You know for people like us it is hard. Hard to brag about who we are and what we do. Hard to say, we have something better for you.

But think of the ways you tell others about the things in your life that are important to you. Things like your favorite restaurant.
How do you tell others about that? You will ask them, have you tried it? Let me tell you about my favorite thing on the menu. And about the atmosphere. And the wait staff who are always so helpful and friendly. There is nothing so awful as a restaurant with grouchy help, no matter how good the food.
But when it all comes together and you have an experience of great food, conversation and ambience you will want to tell others about it.

I’m in a conversation group with a young man who is passionate about his job. He wants to tell everyone about how important it is for people with cognitive disabilities to be honored and to be engaged in exercise that enhances their abilities. He gets so excited when he talks about the changes he sees in his clients and the advances in exercise for the disabled.
He passion is contagious. And even though none of what he does applies to me directly; it makes my day so much brighter to hear his enthusiasm.
Do you know how many times people come up to me and tell me that the stories they hear about this church encourages them? How what we do makes them believe that the world is a better place?

But what would happen do you think if you all shared these stories. People expect me to tell the stories, to brag and to try to get people to come. It is my job, after all.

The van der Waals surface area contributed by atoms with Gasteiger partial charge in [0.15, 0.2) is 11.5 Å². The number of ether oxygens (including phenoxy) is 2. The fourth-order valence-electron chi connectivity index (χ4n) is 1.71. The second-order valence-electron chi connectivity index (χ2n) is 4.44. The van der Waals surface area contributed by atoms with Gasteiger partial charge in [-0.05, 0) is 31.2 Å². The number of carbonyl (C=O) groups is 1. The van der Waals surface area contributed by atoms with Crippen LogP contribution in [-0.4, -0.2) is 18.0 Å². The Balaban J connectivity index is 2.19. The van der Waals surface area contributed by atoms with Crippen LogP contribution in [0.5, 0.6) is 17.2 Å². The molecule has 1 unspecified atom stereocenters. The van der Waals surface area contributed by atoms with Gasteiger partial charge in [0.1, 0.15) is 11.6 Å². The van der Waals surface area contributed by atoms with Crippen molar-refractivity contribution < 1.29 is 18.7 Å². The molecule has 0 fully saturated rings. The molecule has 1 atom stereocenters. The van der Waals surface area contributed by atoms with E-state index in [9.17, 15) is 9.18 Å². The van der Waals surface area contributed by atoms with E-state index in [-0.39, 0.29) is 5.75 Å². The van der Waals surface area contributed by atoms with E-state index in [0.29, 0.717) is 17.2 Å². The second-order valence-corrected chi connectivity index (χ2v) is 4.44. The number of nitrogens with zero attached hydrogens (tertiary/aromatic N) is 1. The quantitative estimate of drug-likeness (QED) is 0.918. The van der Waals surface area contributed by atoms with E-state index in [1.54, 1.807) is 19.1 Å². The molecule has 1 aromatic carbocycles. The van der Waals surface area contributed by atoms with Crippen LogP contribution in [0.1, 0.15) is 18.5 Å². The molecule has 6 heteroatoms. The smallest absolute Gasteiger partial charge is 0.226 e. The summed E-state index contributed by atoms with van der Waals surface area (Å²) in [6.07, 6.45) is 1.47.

But what would happen if you said: let me tell you about confirmation Sunday. Let me tell you how we saw young people committing their lives to the church, in this day and age when no one commits to anything and particularly the church.
Or let me tell you about our baptisms, how the children come up and bless the water and how they know how to take communion because we believe everyone is welcome at the table.

Let me tell you about that, that everyone is welcome here. You don’t have agree with the pastor all the time. You don’t have to agree with each other. You don’t have to be a certain way. You don’t have to even believe all the time.

What if you would take your tiny bit of excitement and instead of hiding it for fear of feeling foolish or like someone who is bragging, what if you would throw it out with abandon to the wind and spoke those words that might change someone’s life?
Notice it doesn’t matter in the parable how much is returned, only that we haven’t hidden what we’ve been given.

It really upsets Jesus when we hide the work of God in the world. It’s kinda like he is yelling at us; saying what do you think you are doing? Don’t make me come down there again.
It won’t be pretty.
Because the message won’t change.

Don’t bury your treasures. Don’t bury the story.
Don’t bury the work of God.

Fling the stories out to all the corners of your world. In the restaurant where you are having coffee. When you are visiting your neighbor. When you are exercising at the gym. When you are out walking your dog.
Wherever. Tell the story.
Let the stories of Jesus go into the world.
Who knows what will come of it.  Just know that you will make Jesus happy.